“What shall we say then?” (v. 1). The “then” refers to that which Paul stated in the closing verses of chapter 5. The apostle said, “But where sin abounded, did grace abound much more.” The law revealed sin to be an impassible barrier which separated man from God. The only begotten Son revealed a grace that pierces that barrier.
It is with God’s grace in mind that Paul asks, “Shall we continue to sin, that grace may abound?” (v. 1). The apostle immediately answers: “God forbid.” If one thinks that an increase of sin produces an increase of grace, one is not thinking as God intends.
The Holy Spirit through Paul declares how we are to think through the question: “How shall we that are dead to sin, live any longer therein?” The prism through which God views us is Christ Jesus. The Father does not look upon our sin. He looks upon Him who left sin in the grave. We are dead to sin. Through grace we are no longer under the law. Sin’s influence is dead. The sin barrier which separated us from God was bridged by the Son. We have access to God through our Lord and Savior.
Paul addresses a lack of understanding on the part of believers of what it means to be dead to sin in verse 3 and following. When one is baptized, one goes into a watery grave, symbolic of the grave that Christ entered. Christ entered the grave with the weight of our sins pressing down upon Him. Every one of our sins remained in the grave when God raised up the Son. Believers are made dead to sin by being buried with Him in baptism.
When we are lifted from the watery grave, we are lifted up as Christ was lifted up. Our sins are left in the grave. We rise to live with Him. We are to walk in the newness of life (v. 4). The past is past. The past was ruled by our sin nature. Our sin nature is to rule no longer. Christ, not sin, is our Lord. We are to walk in His ways.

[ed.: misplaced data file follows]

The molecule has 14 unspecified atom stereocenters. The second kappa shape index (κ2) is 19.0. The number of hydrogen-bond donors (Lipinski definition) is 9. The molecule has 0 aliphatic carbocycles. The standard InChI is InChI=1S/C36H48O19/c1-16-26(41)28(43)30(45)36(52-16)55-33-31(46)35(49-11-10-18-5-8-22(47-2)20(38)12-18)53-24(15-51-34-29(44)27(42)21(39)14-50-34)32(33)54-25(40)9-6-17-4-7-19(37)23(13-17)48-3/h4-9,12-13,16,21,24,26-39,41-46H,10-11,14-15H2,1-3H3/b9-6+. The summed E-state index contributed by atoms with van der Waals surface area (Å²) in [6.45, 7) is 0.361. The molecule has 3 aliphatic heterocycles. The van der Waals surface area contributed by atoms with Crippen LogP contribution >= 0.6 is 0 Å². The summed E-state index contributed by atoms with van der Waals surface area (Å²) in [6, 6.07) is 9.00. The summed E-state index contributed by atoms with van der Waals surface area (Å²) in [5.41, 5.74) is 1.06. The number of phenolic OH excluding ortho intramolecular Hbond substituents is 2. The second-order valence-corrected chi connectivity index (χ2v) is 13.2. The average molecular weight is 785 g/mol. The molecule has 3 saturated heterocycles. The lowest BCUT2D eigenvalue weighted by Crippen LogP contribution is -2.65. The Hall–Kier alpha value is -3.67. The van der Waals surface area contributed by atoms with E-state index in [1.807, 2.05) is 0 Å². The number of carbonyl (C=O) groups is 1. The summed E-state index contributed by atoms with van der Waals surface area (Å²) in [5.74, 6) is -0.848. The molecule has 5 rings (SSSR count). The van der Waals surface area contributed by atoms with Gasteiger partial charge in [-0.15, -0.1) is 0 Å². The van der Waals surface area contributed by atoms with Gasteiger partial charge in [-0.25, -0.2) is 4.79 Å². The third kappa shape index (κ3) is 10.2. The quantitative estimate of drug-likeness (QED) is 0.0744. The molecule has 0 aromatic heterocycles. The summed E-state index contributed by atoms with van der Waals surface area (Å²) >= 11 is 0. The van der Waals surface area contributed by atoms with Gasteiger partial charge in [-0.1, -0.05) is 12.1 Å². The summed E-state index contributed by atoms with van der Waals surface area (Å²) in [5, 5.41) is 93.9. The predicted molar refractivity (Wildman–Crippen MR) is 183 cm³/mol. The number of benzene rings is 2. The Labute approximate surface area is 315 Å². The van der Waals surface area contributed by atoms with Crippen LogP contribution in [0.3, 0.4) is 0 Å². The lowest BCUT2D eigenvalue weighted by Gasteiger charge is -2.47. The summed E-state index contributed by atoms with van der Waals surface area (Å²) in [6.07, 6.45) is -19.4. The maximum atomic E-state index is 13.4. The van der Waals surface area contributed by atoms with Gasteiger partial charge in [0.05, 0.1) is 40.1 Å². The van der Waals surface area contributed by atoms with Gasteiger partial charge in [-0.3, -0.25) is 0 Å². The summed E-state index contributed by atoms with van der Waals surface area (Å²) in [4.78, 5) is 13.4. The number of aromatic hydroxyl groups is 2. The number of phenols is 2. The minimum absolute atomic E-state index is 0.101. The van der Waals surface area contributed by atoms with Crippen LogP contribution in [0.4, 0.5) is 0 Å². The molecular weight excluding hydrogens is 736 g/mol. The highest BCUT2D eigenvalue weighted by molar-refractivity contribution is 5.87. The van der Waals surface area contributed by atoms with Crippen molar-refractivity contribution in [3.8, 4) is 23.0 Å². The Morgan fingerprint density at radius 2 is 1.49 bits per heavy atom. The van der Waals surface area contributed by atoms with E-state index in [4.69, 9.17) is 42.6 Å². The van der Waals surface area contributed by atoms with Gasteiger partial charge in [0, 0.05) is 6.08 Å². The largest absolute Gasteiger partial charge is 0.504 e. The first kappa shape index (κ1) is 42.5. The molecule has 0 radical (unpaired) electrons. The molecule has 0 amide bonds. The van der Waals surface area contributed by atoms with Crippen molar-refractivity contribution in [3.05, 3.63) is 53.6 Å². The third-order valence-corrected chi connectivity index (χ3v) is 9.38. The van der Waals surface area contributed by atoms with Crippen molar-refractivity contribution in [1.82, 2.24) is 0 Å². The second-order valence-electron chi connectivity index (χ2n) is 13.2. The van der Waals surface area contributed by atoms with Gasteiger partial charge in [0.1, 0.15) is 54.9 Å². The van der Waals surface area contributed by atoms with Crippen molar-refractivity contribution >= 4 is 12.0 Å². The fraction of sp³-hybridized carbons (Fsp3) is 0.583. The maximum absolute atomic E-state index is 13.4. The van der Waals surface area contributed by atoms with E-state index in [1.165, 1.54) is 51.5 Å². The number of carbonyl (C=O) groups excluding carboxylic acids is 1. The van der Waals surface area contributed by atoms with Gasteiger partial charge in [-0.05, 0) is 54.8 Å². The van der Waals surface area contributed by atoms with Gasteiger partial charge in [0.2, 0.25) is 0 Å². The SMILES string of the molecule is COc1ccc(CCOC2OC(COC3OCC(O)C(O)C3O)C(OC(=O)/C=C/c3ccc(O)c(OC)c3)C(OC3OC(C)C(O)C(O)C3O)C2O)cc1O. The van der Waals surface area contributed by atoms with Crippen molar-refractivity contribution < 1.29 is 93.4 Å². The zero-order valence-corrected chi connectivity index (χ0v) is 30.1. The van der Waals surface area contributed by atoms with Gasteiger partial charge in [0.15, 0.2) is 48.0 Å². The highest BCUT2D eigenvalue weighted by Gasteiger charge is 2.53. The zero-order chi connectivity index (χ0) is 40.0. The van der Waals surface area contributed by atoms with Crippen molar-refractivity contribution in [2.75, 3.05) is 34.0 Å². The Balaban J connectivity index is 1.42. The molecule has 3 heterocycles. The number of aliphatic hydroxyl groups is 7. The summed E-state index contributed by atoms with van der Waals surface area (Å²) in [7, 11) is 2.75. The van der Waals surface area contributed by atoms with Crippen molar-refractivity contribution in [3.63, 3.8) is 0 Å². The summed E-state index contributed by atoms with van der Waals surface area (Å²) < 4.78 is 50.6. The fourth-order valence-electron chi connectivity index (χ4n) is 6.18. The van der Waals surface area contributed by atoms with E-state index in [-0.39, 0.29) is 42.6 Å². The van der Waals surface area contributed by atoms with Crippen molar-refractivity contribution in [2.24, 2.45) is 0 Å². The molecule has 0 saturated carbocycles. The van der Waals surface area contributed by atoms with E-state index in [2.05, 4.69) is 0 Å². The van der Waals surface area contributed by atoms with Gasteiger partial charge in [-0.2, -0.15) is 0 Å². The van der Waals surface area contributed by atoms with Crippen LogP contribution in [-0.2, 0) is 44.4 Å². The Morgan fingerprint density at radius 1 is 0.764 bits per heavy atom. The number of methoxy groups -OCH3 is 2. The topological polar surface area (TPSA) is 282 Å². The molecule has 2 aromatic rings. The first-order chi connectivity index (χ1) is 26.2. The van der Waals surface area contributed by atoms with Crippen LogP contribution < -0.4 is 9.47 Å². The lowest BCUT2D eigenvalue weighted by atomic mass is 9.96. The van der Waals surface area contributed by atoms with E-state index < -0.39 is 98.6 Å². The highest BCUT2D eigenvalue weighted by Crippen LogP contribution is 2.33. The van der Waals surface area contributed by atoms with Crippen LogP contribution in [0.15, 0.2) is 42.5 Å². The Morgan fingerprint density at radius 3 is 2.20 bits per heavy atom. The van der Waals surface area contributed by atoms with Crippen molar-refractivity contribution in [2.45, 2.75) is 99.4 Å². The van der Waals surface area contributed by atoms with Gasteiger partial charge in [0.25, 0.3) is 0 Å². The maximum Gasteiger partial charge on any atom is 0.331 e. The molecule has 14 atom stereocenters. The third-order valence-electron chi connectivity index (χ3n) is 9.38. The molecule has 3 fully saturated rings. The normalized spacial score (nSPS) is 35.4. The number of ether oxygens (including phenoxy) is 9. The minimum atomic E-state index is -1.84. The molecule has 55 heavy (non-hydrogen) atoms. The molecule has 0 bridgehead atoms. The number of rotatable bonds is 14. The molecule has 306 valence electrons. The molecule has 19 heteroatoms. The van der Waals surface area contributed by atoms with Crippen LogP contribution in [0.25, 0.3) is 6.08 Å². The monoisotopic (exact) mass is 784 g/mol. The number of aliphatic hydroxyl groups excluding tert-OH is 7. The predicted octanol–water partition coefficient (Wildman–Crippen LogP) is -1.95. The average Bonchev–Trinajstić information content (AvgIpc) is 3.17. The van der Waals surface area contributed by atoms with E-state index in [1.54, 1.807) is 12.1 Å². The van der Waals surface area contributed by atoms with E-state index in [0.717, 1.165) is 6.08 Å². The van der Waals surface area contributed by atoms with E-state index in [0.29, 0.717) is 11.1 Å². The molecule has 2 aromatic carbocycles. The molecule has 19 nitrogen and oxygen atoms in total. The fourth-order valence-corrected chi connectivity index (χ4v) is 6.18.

The newness of life in which we are to walk should testify of sin’s burial in the watery grave. Our walk is to be controlled by Christ who was raised from the grave. Baptism by submersion testifies that we are planted in the grave with Him. Being lifted from the waters of baptism is a proclamation that we have left sin behind. We are to strive to be as He is. Sin’s hold is broken.
In verse 5, Paul links being planted with Christ in death to being raised with Him in His resurrection. Paul used the qualifier “if.” One is not raised with Christ unless one is buried with Christ. If one believes he is raised with Christ, one believes that his sins are left in the grave. Continuing in sin after baptism is an expression of unbelief. Actions are louder than words. Continuing in sin says Christ’s death is of no effect.
In verse 11, Paul instructs believers to realize that we are alive through Jesus Christ. Jesus is the doorway to life.
We continue to live in a mortal body but we are not to allow sin to govern our mortal bodies (v. 12). Christ, not sin, is to direct our lives. We are called to love one another as He loves us. We are not to live for ourselves, but for others. Christ arose for us.
In verse 13, the apostle instructs all who are raised from the grave with Jesus to stop letting their physical body parts (arms, legs, ect.) be instruments of sin. Our physical body parts are to be instruments of righteousness unto God. Our physical body parts include our brains. The brain is to be an instrument of righteousness. How? We are to think upon “whatsoever things are true, whatsoever things are honest, whatsoever things are just, whatsoever things are pure, whatsoever things are lovely, whatsoever things are of good report; if there be any virtue, and if there be any praise, think on these things” (Phil. 4:8).
When we think upon these things, we will not wrongly employ our body parts. Sin will not rule over them who live under grace.
Born again Christians both know and believe that they are justified through Christ Jesus, but often fail to exhibit His righteousness. Our physical body parts testify of whom we serve. Being raised from a watery grave as Jesus was raised from the dead, we are servants of righteousness.
One cannot serve two masters. There is no middle ground — one is either a servant of sin or a servant of righteousness. All have sinned and come short of the glory of God (3:23). Believers have accepted the gift of life and have become servants of righteousness. When we fail, we have an advocate with the Father. Christ Jesus is quick to forgive us when we confess our sins.
The servant of sin produces fruits of sin. The servant of righteousness produces fruits of righteousness. A tree is known by its fruits. Believers are called to produce fruit which glorifies the Lord God. Let our walk be one that declares that we are free — that we are dead to sin.